Promoting Fish Welfare and Rights: A Political Challenge for Advocates?
Stream: Panel 74 - Human Rights & Democracy: From Theories of Rights to Practices of Justice: The Challenge of Engaged Scholarship in the Field of Rights
Date: Wednesday, 28 September 2016
Time: 11.00 am – 12.30 pm
There are potentially deep concerns about the welfare of fish who are utilised for food. Internationally, welfare protections are almost completely absent in both wild fish capture and aquaculture; for example, most fish caught globally are not stunned prior to slaughter, which means death by asphyxiation is a standard practice. Some estimates suggest that over 2.7 trillion fish are slaughtered each year as part of commercial fishing industries (Fishcount 2012 and Fishcount 2012). This means the scale of the problem is extraordinarily large. However, there has a been a failure of consensus by scientists over the question of whether fish feel pain, which has arguably contributed to a lack of public and policy interest in improving welfare protection for fish used for food or in research. In addition, applying basic welfare practices to commercial fishing is likely to be very expensive. These costs are unlikely to be willingly absorbed by an industry that uses a global value chain model to aggressively reduce costs, including through the use of forced labour within supply chains. This paper explores the challenges and possibilities for advancing recognition of the welfare (and perhaps rights) of fish within the context of the politics of animal protection movements. I will argue that one potential opportunity is alliance building with labour rights organisations, particularly those focused on abolishing slavery within the seafood industry.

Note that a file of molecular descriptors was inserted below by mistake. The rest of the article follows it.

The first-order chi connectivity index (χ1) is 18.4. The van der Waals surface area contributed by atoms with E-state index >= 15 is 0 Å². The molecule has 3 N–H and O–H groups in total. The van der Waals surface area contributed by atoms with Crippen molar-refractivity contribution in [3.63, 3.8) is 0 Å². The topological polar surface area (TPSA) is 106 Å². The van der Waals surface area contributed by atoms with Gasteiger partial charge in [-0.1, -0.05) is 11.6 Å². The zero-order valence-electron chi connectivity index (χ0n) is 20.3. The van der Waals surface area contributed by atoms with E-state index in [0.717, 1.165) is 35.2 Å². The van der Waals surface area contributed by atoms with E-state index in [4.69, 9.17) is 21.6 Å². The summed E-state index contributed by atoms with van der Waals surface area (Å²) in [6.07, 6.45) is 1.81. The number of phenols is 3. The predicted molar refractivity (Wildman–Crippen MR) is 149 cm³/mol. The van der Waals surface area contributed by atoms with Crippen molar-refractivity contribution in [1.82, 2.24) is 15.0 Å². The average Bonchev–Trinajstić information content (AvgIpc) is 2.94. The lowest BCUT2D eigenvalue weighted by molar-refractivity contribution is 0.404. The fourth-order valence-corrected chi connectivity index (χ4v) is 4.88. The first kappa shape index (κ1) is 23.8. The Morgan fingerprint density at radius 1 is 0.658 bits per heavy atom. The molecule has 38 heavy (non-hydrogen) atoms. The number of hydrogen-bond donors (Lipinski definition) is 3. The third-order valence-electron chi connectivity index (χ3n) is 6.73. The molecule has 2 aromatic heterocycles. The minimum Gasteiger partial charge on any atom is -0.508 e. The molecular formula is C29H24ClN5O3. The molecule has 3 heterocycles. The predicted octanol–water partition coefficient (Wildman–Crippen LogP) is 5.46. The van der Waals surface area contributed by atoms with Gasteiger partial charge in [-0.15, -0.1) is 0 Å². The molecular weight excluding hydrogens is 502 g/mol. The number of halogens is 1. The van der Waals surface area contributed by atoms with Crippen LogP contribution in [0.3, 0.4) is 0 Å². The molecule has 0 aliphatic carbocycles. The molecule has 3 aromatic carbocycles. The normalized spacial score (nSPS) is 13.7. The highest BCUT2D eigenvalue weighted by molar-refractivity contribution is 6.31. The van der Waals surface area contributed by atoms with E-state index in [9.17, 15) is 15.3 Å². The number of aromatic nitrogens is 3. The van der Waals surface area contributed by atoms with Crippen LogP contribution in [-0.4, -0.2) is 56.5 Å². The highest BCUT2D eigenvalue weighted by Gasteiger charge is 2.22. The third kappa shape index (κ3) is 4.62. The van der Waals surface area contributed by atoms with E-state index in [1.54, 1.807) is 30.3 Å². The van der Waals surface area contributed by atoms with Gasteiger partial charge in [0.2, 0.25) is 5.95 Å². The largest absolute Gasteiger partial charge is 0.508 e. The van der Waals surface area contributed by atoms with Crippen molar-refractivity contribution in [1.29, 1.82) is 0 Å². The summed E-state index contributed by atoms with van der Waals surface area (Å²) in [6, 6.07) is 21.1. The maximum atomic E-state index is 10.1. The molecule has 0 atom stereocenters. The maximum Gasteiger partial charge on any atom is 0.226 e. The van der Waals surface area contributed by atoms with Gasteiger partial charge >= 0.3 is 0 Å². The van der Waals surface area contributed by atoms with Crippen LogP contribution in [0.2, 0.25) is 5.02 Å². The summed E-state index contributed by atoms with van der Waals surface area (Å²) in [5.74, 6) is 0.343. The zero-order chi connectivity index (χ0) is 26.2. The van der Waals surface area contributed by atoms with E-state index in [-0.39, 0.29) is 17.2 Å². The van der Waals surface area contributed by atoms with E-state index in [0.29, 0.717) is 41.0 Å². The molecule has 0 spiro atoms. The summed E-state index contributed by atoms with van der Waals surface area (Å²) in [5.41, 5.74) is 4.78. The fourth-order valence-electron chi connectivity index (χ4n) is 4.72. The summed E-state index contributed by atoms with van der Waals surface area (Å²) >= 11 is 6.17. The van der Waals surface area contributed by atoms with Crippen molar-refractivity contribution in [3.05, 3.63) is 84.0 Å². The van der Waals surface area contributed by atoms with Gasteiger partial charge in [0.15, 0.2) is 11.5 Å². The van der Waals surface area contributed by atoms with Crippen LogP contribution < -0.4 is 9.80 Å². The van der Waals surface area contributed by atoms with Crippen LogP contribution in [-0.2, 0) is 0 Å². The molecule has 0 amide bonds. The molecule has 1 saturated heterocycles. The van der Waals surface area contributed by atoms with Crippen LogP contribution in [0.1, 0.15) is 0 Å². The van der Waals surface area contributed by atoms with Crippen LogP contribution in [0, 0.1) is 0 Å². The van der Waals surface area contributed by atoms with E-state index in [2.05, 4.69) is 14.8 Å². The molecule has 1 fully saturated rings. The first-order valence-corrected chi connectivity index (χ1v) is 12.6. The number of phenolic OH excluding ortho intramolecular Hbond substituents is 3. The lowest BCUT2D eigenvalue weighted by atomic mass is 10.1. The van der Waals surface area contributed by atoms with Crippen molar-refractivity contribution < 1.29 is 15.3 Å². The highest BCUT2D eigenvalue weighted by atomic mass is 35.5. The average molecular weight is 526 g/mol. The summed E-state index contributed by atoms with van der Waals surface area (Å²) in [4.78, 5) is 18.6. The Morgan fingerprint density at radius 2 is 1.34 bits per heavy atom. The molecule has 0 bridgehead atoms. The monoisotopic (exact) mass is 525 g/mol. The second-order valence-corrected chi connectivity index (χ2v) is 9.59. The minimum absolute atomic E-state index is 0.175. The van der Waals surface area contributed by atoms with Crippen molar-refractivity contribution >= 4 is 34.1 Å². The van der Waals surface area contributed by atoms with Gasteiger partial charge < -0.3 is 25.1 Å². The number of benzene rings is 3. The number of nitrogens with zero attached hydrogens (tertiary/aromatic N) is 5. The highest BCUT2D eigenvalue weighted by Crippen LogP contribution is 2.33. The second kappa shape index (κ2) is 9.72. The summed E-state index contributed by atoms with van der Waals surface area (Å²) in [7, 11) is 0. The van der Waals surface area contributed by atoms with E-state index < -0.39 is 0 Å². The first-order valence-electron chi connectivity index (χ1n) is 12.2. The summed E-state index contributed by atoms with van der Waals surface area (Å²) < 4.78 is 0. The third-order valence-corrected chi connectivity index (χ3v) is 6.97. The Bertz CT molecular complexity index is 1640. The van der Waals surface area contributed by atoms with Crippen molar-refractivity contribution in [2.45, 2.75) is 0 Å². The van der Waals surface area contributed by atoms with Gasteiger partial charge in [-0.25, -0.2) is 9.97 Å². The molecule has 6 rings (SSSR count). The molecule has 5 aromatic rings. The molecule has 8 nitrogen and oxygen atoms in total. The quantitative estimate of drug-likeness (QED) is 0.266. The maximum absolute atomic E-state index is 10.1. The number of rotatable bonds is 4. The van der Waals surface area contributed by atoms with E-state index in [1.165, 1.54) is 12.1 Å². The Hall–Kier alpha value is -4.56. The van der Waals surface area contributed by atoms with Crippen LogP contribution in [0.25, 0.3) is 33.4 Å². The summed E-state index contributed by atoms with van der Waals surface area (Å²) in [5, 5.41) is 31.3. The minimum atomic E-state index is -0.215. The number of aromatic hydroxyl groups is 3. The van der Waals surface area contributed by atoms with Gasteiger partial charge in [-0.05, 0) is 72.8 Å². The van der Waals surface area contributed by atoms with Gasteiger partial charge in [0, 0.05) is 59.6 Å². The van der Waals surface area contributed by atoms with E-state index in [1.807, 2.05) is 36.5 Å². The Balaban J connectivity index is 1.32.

Dinesh Wadiwel (Presenter), The University of Sydney
Dinesh Wadiwel is a Lecturer and Director of the Master of Human Rights at the University of Sydney. His research interests include sovereignty and the nature of rights, violence, race and critical animal studies. He is author of the monograph The War against Animals (Brill, 2015).